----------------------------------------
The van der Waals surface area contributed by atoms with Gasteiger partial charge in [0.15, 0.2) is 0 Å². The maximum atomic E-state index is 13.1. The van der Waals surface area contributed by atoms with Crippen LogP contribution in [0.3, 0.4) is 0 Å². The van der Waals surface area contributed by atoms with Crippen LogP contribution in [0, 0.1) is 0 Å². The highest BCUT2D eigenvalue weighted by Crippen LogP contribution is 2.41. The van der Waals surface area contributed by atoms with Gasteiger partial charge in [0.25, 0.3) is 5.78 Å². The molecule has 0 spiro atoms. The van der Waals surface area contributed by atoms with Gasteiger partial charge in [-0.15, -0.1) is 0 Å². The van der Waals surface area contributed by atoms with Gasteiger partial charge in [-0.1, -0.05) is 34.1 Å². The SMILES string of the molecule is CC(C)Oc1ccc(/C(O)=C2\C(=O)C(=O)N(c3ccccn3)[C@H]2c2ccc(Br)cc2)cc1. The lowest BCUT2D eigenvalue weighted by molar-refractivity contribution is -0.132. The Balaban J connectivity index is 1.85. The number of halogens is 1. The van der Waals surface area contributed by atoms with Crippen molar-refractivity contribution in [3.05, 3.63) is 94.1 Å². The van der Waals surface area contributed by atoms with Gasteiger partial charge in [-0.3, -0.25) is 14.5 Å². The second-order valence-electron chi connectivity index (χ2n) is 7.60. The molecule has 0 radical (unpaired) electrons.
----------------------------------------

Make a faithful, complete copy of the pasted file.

The van der Waals surface area contributed by atoms with Gasteiger partial charge in [0.15, 0.2) is 0 Å². The maximum atomic E-state index is 13.1. The van der Waals surface area contributed by atoms with Crippen LogP contribution in [0.3, 0.4) is 0 Å². The van der Waals surface area contributed by atoms with Crippen LogP contribution in [0, 0.1) is 0 Å². The highest BCUT2D eigenvalue weighted by Crippen LogP contribution is 2.41. The van der Waals surface area contributed by atoms with Gasteiger partial charge in [0.25, 0.3) is 5.78 Å². The molecule has 0 spiro atoms. The van der Waals surface area contributed by atoms with Gasteiger partial charge in [-0.15, -0.1) is 0 Å². The van der Waals surface area contributed by atoms with Gasteiger partial charge in [-0.1, -0.05) is 34.1 Å². The SMILES string of the molecule is CC(C)Oc1ccc(/C(O)=C2\C(=O)C(=O)N(c3ccccn3)[C@H]2c2ccc(Br)cc2)cc1. The lowest BCUT2D eigenvalue weighted by molar-refractivity contribution is -0.132. The Balaban J connectivity index is 1.85. The number of halogens is 1. The van der Waals surface area contributed by atoms with Crippen molar-refractivity contribution in [3.05, 3.63) is 94.1 Å². The van der Waals surface area contributed by atoms with Gasteiger partial charge in [-0.3, -0.25) is 14.5 Å². The second-order valence-electron chi connectivity index (χ2n) is 7.60. The molecule has 0 radical (unpaired) electrons.